The CARTS of COVID Scott Carnz
When the pandemic shutdown started, I began seeing a lot of shopping carts left in random places around my neighborhood. I started photographing them as they seemed to be a sign of the times with a sense of loneliness, emptiness, and wanting—signaling so many of the losses we've felt during this time.
Shopping carts are literally the vehicle of our consumerism as a society. Seeing them around my neighborhood started raising so many possibilities in my mind as I anthropomorphized them, imbuing them with personality and intent. Were they coming to our neighborhoods to remind us to still shop? Were they fleeing the stores and their fellow carts in reaction to the “hot zone” that the shopping environment had become? Were they simply roaming free, no longer slaves to American consumers relentlessly filling and emptying them?
There is a viral "Shopping Cart Theory" that proposes that an individual's moral character can be determined by whether they choose to return a shopping cart to its designated spot after use or whether they simply leave it wherever it suits them. This question becomes ridiculous when you realize that in reality, most of these carts have been utilized and left by those suffering from homelessness in these difficult times. Those whom our capitalist society has failed are left to use the vehicles of that very system, the carts, as a way to store and transport their only possessions. Sitting with this I wonder, what is the true illness with which our society is battling?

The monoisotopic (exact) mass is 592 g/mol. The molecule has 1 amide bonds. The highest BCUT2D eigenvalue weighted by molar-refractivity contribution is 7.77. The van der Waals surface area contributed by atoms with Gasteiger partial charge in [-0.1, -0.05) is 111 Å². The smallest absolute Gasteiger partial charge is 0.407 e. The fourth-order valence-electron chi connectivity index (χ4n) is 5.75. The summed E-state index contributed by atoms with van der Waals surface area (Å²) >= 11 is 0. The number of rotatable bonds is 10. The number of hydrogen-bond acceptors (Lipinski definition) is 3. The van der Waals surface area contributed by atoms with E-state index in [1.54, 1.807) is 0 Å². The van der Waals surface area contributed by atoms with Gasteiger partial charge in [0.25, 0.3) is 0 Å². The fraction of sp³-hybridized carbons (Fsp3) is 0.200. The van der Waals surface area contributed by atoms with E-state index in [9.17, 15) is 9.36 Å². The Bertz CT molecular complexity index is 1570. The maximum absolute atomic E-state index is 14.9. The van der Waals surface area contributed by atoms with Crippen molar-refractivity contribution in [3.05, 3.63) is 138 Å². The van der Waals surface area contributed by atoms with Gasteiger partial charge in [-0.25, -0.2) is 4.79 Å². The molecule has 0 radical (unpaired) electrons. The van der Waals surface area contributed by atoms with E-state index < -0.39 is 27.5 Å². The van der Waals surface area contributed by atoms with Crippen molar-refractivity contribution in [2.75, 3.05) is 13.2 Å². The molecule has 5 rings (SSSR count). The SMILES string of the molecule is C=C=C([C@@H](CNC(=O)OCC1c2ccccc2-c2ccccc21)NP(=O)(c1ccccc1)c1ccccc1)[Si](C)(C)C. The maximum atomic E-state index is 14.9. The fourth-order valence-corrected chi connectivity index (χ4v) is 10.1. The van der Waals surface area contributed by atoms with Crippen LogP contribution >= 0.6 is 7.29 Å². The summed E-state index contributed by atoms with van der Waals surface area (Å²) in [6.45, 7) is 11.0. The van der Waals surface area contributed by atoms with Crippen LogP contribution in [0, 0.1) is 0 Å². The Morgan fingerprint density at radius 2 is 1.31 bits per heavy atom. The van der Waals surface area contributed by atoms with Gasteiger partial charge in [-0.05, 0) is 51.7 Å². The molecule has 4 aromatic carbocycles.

SOULS UNRAVELED Uyen Tran-Gjerde
Without the ability to mourn I wonder how do we move forward? In my new series Souls Unraveled, I tackle ideas of sorrow and regret and the different stages and directions it may have. The images are surreal and dreamy, with angel-like figures falling and spiraling about. Some parts of the series take a decidedly dark turn as I explore themes of death and depression. What surprised me while I was painting this series were the moments of hope and levity. They don’t appear often, but as you explore each painting, you may find some glimmer of it.
FORGIVENESS Liz Ophoven
This body of sculptural work examines the Four Cardinal Directions and the essence of symbology for each depicted through figures, animals and forms.